Having pro athletes wearing a microphone during their games isn’t new, but the trend is coming of age as the popularity of hearing athletes “in their natural habitat” skyrockets.
Last year’s Major League Baseball All-Star Game featured a couple of players who were actually commenting and answering questions as the game was being played. It added a great deal of insight and entertainment to the watching experience.
This broadcasting coup was extended into this year’s now-concluded spring training season, again with rave reviews.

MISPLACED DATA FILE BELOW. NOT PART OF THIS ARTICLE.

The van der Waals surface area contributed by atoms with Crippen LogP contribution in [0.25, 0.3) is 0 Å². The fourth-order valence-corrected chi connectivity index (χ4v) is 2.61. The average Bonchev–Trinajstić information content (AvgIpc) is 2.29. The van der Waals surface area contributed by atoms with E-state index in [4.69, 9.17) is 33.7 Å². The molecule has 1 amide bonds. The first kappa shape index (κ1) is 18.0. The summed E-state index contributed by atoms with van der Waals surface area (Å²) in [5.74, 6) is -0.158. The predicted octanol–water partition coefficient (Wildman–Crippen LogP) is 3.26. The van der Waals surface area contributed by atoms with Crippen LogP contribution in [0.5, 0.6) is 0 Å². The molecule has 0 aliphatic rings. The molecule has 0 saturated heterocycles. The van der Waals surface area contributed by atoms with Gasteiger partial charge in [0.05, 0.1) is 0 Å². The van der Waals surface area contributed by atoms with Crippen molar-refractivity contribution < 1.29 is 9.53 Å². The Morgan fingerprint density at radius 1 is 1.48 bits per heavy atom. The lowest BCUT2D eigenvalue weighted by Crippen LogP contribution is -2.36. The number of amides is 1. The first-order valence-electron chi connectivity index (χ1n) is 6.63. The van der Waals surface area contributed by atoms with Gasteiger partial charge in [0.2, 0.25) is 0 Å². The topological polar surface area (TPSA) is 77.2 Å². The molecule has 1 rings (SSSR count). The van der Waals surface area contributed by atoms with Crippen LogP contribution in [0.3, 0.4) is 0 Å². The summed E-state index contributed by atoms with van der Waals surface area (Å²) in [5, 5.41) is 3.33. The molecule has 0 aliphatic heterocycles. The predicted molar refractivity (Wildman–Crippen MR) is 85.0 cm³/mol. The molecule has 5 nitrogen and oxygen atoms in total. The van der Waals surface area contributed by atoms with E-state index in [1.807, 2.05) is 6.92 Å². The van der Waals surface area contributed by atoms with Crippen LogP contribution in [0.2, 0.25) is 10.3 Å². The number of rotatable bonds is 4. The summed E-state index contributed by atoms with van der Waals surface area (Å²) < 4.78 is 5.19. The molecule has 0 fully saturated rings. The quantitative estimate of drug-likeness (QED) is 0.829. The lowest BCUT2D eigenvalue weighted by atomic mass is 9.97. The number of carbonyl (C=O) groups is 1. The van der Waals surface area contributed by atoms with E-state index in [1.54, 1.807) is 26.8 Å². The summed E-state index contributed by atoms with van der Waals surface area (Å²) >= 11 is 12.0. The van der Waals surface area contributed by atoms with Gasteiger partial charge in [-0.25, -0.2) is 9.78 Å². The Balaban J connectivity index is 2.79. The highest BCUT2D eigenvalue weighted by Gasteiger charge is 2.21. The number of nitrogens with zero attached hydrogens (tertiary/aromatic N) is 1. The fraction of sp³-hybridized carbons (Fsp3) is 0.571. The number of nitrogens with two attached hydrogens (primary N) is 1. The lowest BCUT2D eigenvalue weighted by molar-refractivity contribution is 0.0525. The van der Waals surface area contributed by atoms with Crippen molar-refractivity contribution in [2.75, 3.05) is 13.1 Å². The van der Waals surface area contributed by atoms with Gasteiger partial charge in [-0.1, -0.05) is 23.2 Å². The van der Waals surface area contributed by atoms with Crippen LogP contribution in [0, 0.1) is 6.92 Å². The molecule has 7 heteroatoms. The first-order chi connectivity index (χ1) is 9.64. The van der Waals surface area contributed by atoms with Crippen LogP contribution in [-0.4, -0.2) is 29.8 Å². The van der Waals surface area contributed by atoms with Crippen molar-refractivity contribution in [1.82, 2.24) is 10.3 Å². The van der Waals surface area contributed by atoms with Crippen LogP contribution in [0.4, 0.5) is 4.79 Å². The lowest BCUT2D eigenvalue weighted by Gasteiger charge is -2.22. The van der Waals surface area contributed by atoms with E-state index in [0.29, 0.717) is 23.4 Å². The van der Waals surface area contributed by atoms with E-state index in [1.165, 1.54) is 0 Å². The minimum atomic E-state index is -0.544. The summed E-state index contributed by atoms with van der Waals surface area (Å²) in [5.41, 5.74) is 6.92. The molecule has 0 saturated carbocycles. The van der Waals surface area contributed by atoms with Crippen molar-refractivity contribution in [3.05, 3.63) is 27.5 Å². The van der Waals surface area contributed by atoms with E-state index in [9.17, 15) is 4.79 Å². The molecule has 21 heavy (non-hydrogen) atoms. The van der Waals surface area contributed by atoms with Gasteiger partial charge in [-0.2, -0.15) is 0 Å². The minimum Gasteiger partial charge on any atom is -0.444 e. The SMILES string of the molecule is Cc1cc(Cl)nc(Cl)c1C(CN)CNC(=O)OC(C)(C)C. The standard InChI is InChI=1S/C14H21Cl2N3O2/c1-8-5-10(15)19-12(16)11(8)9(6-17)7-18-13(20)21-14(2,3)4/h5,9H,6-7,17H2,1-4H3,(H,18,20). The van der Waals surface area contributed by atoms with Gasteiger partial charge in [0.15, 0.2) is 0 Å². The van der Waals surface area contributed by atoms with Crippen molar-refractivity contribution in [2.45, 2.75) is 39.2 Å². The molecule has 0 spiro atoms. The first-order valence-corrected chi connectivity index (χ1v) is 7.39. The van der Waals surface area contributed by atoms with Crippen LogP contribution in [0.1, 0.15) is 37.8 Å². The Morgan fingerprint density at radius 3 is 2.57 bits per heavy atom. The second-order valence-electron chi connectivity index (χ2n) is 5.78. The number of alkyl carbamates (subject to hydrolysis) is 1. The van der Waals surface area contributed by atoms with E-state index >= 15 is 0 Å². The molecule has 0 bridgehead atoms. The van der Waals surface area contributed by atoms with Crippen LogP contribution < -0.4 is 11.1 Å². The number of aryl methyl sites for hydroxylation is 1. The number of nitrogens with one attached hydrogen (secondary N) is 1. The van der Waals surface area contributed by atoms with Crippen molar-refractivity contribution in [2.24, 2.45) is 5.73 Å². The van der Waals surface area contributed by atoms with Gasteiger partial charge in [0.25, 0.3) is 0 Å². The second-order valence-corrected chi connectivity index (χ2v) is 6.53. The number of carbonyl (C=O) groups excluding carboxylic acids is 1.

The upstart XFL went even farther in its rebirth season, providing viewers with hot mics of coaches calling plays, players talking amongst themselves and officials corroborating over penalties and replay rulings.
With all of these, there seems to be an unwritten protocol that appears to be universal.
The player, coach or official typically warns whomever they are talking to that they “are mic’d up,” as demonstrated here:
Not only is this a common courtesy, but it should alleviate any words not fit for broadcast – although that doesn’t always work.
As Robert Burns wrote: “The best-laid plans of mice and men often go awry.”